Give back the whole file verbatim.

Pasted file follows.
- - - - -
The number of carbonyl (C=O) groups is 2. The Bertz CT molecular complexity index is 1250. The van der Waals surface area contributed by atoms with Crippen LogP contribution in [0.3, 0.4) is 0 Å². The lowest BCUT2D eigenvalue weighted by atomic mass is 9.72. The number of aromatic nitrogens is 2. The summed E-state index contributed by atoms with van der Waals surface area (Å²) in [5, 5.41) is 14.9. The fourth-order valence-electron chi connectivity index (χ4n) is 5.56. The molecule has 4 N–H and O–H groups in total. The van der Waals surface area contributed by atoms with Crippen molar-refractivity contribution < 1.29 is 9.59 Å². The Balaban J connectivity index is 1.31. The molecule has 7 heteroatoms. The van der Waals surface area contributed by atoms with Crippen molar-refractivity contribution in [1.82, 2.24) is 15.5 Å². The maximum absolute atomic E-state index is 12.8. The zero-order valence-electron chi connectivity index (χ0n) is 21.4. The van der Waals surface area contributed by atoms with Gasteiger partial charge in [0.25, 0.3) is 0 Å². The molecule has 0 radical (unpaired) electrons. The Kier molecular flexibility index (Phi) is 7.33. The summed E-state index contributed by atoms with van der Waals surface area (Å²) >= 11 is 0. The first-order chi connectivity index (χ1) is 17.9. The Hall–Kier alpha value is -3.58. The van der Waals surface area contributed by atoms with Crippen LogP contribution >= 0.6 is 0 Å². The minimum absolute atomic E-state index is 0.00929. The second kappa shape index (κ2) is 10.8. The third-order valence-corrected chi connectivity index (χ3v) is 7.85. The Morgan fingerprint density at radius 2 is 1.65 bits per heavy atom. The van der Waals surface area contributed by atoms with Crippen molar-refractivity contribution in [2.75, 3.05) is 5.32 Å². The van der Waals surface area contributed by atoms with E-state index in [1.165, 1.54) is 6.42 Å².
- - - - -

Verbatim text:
The number of carbonyl (C=O) groups is 2. The Bertz CT molecular complexity index is 1250. The van der Waals surface area contributed by atoms with Crippen LogP contribution in [0.3, 0.4) is 0 Å². The lowest BCUT2D eigenvalue weighted by atomic mass is 9.72. The number of aromatic nitrogens is 2. The summed E-state index contributed by atoms with van der Waals surface area (Å²) in [5, 5.41) is 14.9. The fourth-order valence-electron chi connectivity index (χ4n) is 5.56. The molecule has 4 N–H and O–H groups in total. The van der Waals surface area contributed by atoms with Crippen molar-refractivity contribution < 1.29 is 9.59 Å². The Balaban J connectivity index is 1.31. The molecule has 7 heteroatoms. The van der Waals surface area contributed by atoms with Crippen molar-refractivity contribution in [1.82, 2.24) is 15.5 Å². The maximum absolute atomic E-state index is 12.8. The zero-order valence-electron chi connectivity index (χ0n) is 21.4. The van der Waals surface area contributed by atoms with Gasteiger partial charge in [0.25, 0.3) is 0 Å². The molecule has 0 radical (unpaired) electrons. The Kier molecular flexibility index (Phi) is 7.33. The summed E-state index contributed by atoms with van der Waals surface area (Å²) >= 11 is 0. The first-order chi connectivity index (χ1) is 17.9. The Hall–Kier alpha value is -3.58. The van der Waals surface area contributed by atoms with Crippen LogP contribution >= 0.6 is 0 Å². The minimum absolute atomic E-state index is 0.00929. The second kappa shape index (κ2) is 10.8. The third-order valence-corrected chi connectivity index (χ3v) is 7.85. The Morgan fingerprint density at radius 2 is 1.65 bits per heavy atom. The van der Waals surface area contributed by atoms with Crippen molar-refractivity contribution in [2.75, 3.05) is 5.32 Å². The van der Waals surface area contributed by atoms with E-state index in [1.165, 1.54) is 6.42 Å².